This begins, at least, to sound a little more ominous. There is nowhere to go, the psalmist muses, where God is not. Even Sheol (a Hebraic concept of the underworld, not to be confused with the later concept of Hell) offers no escape from the Lord, in the psalmist’s understanding. There is even no darkness from which one can be hidden from God, if “night is as bright as the day, for darkness is as light” to the Lord.
Let this sink in.
Nothing about us is hidden from the Lord. Nothing.
That’s all fine and good when we are, say, gathered like this, even in this virtual space, for scripture and proclamation and prayer and song. We’re good with showing this to God. We feel all righteous and proper and churchy and we want to make sure God sees us like this.
But that doesn’t apply to our whole lives, not as long as we’re human beings.
There are times when our thoughts are more like those expressed by the psalmist towards the end of the psalm, the other part left out of the lectionary:
O that you would kill the wicked, O God, and that the bloodthirsty would depart from me – those who speak of you maliciously, and lift themselves up against you for evil.
Do I not hate those who hate you, O Lord? And do I not loathe those who rise up against you?
I hate them with perfect hatred; I count them my enemies.
No, no human being is immune to the violence of thought and attitude captured here in this, in which the psalmist is in the position of becoming what he says he hates. No wonder the psalm ends with words of chastised confession and petition:
Search me, O God, and know my heart; test me and know my thoughts. See if there is any wicked way in me, and lead me in the way everlasting.
It is a challenging spot to be in.
Even for those who would cloak their evil actions or desires in God-talk – like the man charged in a plot to kidnap the governor of Michigan, who claimed (according to court testimony Wednesday) that God had given him permission to kill – cannot hide their corruption and hatred from God. God isn’t fooled by fervent-sounding prayers and churchy-sounding songs and t-shirts full of “God” this and “Jesus” that. God sees the darkness and knows it.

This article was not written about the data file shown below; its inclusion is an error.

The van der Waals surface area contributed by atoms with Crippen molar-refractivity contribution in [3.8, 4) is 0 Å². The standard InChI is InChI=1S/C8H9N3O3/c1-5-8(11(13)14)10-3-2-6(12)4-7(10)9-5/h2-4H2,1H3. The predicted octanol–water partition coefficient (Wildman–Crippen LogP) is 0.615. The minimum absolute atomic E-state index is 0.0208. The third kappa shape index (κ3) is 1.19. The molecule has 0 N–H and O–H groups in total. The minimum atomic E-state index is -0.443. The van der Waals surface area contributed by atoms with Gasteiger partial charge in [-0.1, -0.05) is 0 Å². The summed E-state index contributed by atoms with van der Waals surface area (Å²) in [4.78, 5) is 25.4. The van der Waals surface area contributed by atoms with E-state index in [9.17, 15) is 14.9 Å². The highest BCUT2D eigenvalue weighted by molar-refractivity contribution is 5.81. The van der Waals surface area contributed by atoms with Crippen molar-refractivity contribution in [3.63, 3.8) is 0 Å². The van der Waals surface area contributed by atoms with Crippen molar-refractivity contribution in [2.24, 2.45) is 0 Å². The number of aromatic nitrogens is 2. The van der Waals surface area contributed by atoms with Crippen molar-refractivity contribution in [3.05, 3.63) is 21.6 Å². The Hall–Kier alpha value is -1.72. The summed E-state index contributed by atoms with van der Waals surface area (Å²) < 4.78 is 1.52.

But even those of us who aren’t plotting an attack on one Capitol or another can’t claim to be without those darknesses and petty sins we would hide from God. We can’t, not from the all-seeing and all-knowing God. Politicians who hide their true motives behind calls for “unity” and “healing” cannot hide their sinfulness from God. Those who indulge in hatred disguised as fear cannot hide their sinfulness from God. None of us can hide our sinfulness from God, no matter how great or small by comparison to the sins of another.
This is a tremendous challenge in clouded and divisive times such as these. It is still imperative that we do justice, as Micah and Amos and numerous other prophets (not to mention, oh, Jesus) demand throughout scripture. That call cannot be overruled by anything else in scripture. We are not, however, free to “go dark” ourselves in pursuit of those things necessary to bring forth justice. We are not free to be ungodly in the name of God. We are not free to be ungodly even when opposed to those being ungodly in the name of God. God knows and God sees.
Indeed, we truly have no recourse but to plead with the psalmist, for God to “see if there is any wicked way in me, and lead me in the way everlasting.” We cannot claim to be unblemished in God’s eyes; God sees and God knows.
For the God who has searched us and known us, from whose presence we cannot flee, who made us fearfully and wonderfully, and who leads us in the way everlasting; Thanks be to God. Amen.
Hymns (from Glory to God: The Presbyterian Hymnal): #686, God of Our Life; #634, To God Be the Glory
 “Man charged in alleged plot to kidnap Michigan governor says God gave him permission to kill,” Los Angeles Times, https://www.latimes.com/world-nation/story/2021-01-14/man-charged-in-alleged-plot-to-kidnap-michigan-governor-says-god-gave-him-permission-to-kill (accessed 1/14/21).